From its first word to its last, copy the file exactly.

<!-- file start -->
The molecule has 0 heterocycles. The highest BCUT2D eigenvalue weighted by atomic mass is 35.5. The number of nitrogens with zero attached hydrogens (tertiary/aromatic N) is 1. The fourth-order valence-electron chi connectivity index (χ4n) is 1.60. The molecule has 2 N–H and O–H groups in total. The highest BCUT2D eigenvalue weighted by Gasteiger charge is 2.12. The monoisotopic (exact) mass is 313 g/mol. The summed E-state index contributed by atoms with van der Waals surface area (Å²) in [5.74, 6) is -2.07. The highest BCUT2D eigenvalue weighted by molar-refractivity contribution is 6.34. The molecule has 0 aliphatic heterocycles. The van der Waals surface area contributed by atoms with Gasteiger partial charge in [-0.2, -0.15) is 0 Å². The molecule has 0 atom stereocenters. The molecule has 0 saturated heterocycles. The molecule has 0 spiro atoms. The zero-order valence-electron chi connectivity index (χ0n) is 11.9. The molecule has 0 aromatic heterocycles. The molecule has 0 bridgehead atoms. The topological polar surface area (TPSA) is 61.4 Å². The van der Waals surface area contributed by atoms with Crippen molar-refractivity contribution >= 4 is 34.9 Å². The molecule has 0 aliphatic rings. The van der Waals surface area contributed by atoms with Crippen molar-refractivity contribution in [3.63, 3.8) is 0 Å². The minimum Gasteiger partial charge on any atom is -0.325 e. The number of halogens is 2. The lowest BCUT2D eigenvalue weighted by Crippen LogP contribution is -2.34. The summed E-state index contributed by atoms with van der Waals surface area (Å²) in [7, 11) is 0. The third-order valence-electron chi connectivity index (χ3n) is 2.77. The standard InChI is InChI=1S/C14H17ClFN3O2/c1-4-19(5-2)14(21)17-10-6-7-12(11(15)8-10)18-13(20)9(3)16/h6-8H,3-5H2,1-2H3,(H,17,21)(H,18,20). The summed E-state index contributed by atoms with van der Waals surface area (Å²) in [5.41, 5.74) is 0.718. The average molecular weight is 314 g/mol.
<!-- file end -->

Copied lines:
The molecule has 0 heterocycles. The highest BCUT2D eigenvalue weighted by atomic mass is 35.5. The number of nitrogens with zero attached hydrogens (tertiary/aromatic N) is 1. The fourth-order valence-electron chi connectivity index (χ4n) is 1.60. The molecule has 2 N–H and O–H groups in total. The highest BCUT2D eigenvalue weighted by Gasteiger charge is 2.12. The monoisotopic (exact) mass is 313 g/mol. The summed E-state index contributed by atoms with van der Waals surface area (Å²) in [5.74, 6) is -2.07. The highest BCUT2D eigenvalue weighted by molar-refractivity contribution is 6.34. The molecule has 0 aliphatic heterocycles. The van der Waals surface area contributed by atoms with Gasteiger partial charge in [-0.2, -0.15) is 0 Å². The molecule has 0 atom stereocenters. The molecule has 0 saturated heterocycles. The molecule has 0 spiro atoms. The zero-order valence-electron chi connectivity index (χ0n) is 11.9. The molecule has 0 aromatic heterocycles. The molecule has 0 bridgehead atoms. The topological polar surface area (TPSA) is 61.4 Å². The van der Waals surface area contributed by atoms with Crippen molar-refractivity contribution >= 4 is 34.9 Å². The molecule has 0 aliphatic rings. The van der Waals surface area contributed by atoms with Crippen molar-refractivity contribution in [3.63, 3.8) is 0 Å². The minimum Gasteiger partial charge on any atom is -0.325 e. The number of halogens is 2. The lowest BCUT2D eigenvalue weighted by Crippen LogP contribution is -2.34. The summed E-state index contributed by atoms with van der Waals surface area (Å²) in [7, 11) is 0. The third-order valence-electron chi connectivity index (χ3n) is 2.77. The standard InChI is InChI=1S/C14H17ClFN3O2/c1-4-19(5-2)14(21)17-10-6-7-12(11(15)8-10)18-13(20)9(3)16/h6-8H,3-5H2,1-2H3,(H,17,21)(H,18,20). The summed E-state index contributed by atoms with van der Waals surface area (Å²) in [5.41, 5.74) is 0.718. The average molecular weight is 314 g/mol.